Mr. & Mrs. Muskrat’s Day On The Mountain:
Early this morning, today’s occupiers headed up, this time joined by State Representatives Sam Young and Peter Peltz. After seeing some of our protesters at the democratic convention this weekend, Peltz asked Robert Dostis, Leader of Customer Relations and External Affairs for GMP, if he could go up the mountain and see what was going on. Dostis replied that he should “wait a month or so.” This immediately caught Peltz’s attention—what would there be to see in a month or so but snow? Why didn’t GMP want him going up now? Luckily, the mountain occupiers have been diligently guarding Vermonter’s rights to observe what GMP is doing to the Lowell Mountains, and were happy to guide Peltz and Young to the top.
Arriving at base camp shortly after 9:00, we could see that blasting mats were being laid near the orange tape and realized that we only had a few minutes to see what had occurred since yesterday’s occupiers were forced off the site. At 9:40, shortly after our first radio contact with base (reinforcing our belief that GMP is monitoring our radio conversations) two law enforcement officials arrived. No GMP officials asked us to move. Today’s law enforcement were an Orleans County Deputy Sheriff, and a state trooper from St. Johnsbury—although they assured us that more enforcement and dogs were “waiting in the wings” and we could see three law enforcement vehicles parked on GMP’s road. Both men were very cordial, and apologized for having to read aloud the entire lengthy preliminary injunction. They asked us for our names – a requirement for serving an injunction, they said—and we were told that we would be issued acitation if we failed to identify. They also made sure we knew that we were free to return to the camp after the blast,and that it did not matter how many times we were served – we could only be arrested if we refused to leave. Peter Peltz was quick to point out that we were not acting “in concert or in participation” with the Nelsons, however the deputy said we could still be arrested if we did not cooperate, and served al lof us, including the representatives, with the injunction.
So leave we did. As we walked, our party was joined by Dave Coriel of GMP and another man in an orange vest. They tailed us down the trail to the 1000’ sign which GMP posted. We chatted a bit with Dave – Peltz knew him from his time working for our last governor. I asked Dave what else he did besides following us around. He blushed and said he attended meetings, and that he had just started the job. I guess that means “not much.” If we had to have a dedicated handler, at least he’s cute.
Although GMP likes to say we are “only” forbidden from being there two hours before each blast, with three blasts a day, carefully timed, the property is basically inaccessible during daylight hours. This issue is exacerbated by the fact that GMP consistently does not report the correct times for their blasts. Today, for instance, blasts were scheduled for 10:00, 1:00, and 3:00. Although we had occupiers scheduled to go up between the blast window times, the 3:00 blast did not occur until 4:30, completely preventing occupiers from going up in the afternoon. If GMP wants to claim that they are not significantly restricting use of the property, they need to do a better job of informing the public, what, and when, they are restricting—otherwise we must assume that they have purposefully orchestrated our state’s law to prevent citizens from monitoring their activities.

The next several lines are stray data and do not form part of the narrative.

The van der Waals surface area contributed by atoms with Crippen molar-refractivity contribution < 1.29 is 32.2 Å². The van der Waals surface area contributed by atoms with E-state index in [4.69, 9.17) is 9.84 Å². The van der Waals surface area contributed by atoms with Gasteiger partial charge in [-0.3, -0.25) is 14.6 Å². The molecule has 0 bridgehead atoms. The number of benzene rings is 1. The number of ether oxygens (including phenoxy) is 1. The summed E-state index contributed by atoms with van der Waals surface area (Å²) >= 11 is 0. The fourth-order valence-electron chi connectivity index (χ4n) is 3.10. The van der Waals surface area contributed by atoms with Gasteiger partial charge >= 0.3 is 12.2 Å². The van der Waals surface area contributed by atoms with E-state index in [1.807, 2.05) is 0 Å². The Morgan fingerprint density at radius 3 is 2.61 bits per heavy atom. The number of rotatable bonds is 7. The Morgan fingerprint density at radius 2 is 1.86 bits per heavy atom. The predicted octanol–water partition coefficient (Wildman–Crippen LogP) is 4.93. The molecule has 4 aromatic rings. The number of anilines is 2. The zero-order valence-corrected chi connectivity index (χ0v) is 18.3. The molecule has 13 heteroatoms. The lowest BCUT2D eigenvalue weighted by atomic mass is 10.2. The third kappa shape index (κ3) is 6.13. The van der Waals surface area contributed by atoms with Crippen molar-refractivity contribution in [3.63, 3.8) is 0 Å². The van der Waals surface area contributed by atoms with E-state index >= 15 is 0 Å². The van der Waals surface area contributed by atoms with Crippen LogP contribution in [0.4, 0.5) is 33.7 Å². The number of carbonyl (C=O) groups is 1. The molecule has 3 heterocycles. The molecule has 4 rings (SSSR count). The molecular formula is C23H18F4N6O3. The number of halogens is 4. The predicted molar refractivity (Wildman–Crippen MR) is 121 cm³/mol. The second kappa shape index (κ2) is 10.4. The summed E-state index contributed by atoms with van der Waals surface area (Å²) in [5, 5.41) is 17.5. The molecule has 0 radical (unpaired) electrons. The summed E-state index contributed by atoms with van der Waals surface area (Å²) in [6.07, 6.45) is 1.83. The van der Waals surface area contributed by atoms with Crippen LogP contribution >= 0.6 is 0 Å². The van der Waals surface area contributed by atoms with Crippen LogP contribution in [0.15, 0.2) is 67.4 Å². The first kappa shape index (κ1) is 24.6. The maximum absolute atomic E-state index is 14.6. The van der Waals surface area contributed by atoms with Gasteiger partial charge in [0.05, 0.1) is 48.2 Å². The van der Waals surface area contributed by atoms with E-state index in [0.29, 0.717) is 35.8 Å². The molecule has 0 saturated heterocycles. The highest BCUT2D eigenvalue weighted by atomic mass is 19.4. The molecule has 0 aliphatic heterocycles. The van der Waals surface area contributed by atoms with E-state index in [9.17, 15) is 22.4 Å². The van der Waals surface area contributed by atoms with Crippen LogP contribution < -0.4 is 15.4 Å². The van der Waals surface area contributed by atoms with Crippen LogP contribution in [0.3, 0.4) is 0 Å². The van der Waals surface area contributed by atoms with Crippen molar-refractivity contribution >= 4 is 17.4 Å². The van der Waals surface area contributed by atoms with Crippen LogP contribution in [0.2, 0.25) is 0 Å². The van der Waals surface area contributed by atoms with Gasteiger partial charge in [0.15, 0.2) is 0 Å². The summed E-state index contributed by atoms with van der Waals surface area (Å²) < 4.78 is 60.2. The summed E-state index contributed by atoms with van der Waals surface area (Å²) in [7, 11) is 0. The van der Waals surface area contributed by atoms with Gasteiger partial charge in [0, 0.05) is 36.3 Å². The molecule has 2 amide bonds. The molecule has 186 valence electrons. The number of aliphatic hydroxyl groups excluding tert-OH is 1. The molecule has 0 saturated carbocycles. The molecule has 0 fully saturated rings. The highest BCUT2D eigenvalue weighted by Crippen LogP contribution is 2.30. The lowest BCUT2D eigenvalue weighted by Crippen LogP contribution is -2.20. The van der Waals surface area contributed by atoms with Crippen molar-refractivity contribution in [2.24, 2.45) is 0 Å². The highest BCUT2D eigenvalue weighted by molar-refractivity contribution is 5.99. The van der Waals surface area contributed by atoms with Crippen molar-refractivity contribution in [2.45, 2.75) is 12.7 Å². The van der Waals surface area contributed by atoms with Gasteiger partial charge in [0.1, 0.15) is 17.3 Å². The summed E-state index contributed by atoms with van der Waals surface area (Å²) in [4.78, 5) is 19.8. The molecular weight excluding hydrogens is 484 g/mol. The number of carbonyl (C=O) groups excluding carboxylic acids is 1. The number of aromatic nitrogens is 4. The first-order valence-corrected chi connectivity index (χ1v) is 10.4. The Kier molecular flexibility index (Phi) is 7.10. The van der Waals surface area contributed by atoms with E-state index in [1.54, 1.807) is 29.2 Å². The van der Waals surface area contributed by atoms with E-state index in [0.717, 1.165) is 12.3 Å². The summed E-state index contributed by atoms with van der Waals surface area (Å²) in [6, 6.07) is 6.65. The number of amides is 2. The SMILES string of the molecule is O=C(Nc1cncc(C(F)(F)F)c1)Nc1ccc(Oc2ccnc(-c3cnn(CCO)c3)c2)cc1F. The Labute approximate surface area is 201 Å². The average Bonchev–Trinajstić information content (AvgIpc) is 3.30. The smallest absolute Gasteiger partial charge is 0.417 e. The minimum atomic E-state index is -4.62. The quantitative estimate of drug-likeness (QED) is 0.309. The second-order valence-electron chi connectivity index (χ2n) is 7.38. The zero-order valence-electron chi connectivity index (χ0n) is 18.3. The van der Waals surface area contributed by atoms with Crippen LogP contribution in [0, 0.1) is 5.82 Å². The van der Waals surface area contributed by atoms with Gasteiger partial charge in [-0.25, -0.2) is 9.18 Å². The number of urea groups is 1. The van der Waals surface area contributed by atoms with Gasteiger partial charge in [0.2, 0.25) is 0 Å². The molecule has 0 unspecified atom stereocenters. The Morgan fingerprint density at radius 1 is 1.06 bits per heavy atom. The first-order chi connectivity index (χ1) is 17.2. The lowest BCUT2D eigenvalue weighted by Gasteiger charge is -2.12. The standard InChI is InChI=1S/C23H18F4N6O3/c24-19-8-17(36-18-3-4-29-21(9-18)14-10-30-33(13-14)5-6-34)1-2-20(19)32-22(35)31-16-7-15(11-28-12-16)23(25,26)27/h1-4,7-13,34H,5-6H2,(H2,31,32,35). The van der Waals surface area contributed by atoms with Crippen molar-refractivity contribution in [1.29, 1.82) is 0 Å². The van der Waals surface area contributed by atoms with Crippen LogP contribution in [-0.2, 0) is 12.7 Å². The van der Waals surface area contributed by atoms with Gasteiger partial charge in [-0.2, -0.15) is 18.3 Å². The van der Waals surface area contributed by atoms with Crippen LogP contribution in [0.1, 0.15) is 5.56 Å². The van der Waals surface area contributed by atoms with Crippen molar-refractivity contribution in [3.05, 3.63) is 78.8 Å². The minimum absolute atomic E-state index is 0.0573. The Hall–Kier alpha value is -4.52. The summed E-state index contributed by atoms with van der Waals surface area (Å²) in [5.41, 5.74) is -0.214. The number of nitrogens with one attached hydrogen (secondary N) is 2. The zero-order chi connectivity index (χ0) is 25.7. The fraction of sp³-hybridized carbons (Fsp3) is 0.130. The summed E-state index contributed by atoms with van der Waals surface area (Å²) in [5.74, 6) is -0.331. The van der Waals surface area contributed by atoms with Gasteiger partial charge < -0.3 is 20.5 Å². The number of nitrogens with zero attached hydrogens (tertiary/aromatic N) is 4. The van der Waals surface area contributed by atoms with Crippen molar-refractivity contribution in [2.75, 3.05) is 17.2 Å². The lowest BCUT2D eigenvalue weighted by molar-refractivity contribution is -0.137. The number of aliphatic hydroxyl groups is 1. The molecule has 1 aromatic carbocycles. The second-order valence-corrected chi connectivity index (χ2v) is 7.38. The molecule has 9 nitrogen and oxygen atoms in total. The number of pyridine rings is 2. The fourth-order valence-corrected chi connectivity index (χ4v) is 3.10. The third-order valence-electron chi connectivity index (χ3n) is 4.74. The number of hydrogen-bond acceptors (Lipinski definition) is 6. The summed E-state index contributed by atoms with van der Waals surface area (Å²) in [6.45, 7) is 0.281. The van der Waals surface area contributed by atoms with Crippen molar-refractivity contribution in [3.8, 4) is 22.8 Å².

At least now two of our representatives have seen it all first hand. We invite any other public officials – or anyone else– to visit and see for themselves what is happening. In fact, there will be an open house next Sunday for that very purpose – see the blog for the official invite. We promise to provide a view untainted by corporate greed!
GOT QUESTIONS ABOUT INDUSTRIAL WIND?
In favor of wind
power but conflicted about industrial ridgeline development?
Concerned about loss
of wildlife habitat, water quality issues, and/or aesthetics of industrial wind
Undecided about industrial
wind in the Lowell
In favor of wind
development along the Lowell
ridgeline and wondering why people are opposed?
Curious about what it
looks like up on the mountain right now?
Want to go for a hike
to see the mountain and hear about the issues?
YOU ARE INVITED
To attend an Open
House to view Green Mountain Power’s crane path construction site on theLowellMountains.
Meet in front of the
Craftsbury Public Library at 11:30 am Sunday November 13. We will carpool to the base of the mountain
and hike up.
Details: Wear bright colors
(it’s hunting season), hiking shoes or rubber boots; (the trail is muddy and
steep). Bring warm layers, raingear, a
wool or pile hat, daypack with water, lunch, snacks. The hike takes 30 minutes to an hour. We will go rain or shine.
What you can expect at the site:
There has been construction on the weekends, so it may be loud, but Green Mountain Power does not blast on weekends. We do not anticipate that there will be
police present and we will not be breaking any laws by being there. There
are tarps and a fireplace with a wood supply; also some tents. Bring a mug and have tea or cocoa with your
The Schedule: 11:45 at the
base: short informational overview of project.
Noon: we’ll start hiking up in small groups based on walking speed. 12:30-1:30 Hiking groups arrive in camp; each
group as it arrives will receive a short orientation to the site, and people
can walk around, eat, and visit. When
everyone has arrived there will be time for Q & A. Helpers will be available to guide folks back
down at half hour intervals, so you can leave when you are ready. You can spend as little as fifteen minutes at
the top or as much as several hours.
Bring your friends!
Questions? Contact Anne Morse at firstname.lastname@example.org or